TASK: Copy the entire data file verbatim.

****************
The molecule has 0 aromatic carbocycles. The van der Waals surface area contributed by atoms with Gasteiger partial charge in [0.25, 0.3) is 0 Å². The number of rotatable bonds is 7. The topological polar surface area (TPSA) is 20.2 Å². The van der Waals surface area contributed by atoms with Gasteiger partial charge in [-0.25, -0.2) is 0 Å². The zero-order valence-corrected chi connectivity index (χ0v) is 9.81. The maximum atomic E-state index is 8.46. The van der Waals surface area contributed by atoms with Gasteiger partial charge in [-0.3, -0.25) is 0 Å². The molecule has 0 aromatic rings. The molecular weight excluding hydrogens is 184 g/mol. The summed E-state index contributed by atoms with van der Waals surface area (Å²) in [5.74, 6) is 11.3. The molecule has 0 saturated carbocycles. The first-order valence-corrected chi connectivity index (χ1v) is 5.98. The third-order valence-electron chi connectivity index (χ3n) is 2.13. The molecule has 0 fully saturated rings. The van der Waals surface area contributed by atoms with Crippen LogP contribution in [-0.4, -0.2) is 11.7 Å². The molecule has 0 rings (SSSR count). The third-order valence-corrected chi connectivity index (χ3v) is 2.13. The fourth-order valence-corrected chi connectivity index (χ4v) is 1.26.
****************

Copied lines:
The molecule has 0 aromatic carbocycles. The van der Waals surface area contributed by atoms with Gasteiger partial charge in [0.25, 0.3) is 0 Å². The number of rotatable bonds is 7. The topological polar surface area (TPSA) is 20.2 Å². The van der Waals surface area contributed by atoms with Gasteiger partial charge in [-0.25, -0.2) is 0 Å². The zero-order valence-corrected chi connectivity index (χ0v) is 9.81. The maximum atomic E-state index is 8.46. The van der Waals surface area contributed by atoms with Gasteiger partial charge in [-0.3, -0.25) is 0 Å². The molecule has 0 aromatic rings. The molecular weight excluding hydrogens is 184 g/mol. The summed E-state index contributed by atoms with van der Waals surface area (Å²) in [5.74, 6) is 11.3. The molecule has 0 saturated carbocycles. The first-order valence-corrected chi connectivity index (χ1v) is 5.98. The third-order valence-electron chi connectivity index (χ3n) is 2.13. The molecule has 0 fully saturated rings. The van der Waals surface area contributed by atoms with Crippen LogP contribution in [-0.4, -0.2) is 11.7 Å². The molecule has 0 rings (SSSR count). The third-order valence-corrected chi connectivity index (χ3v) is 2.13. The fourth-order valence-corrected chi connectivity index (χ4v) is 1.26.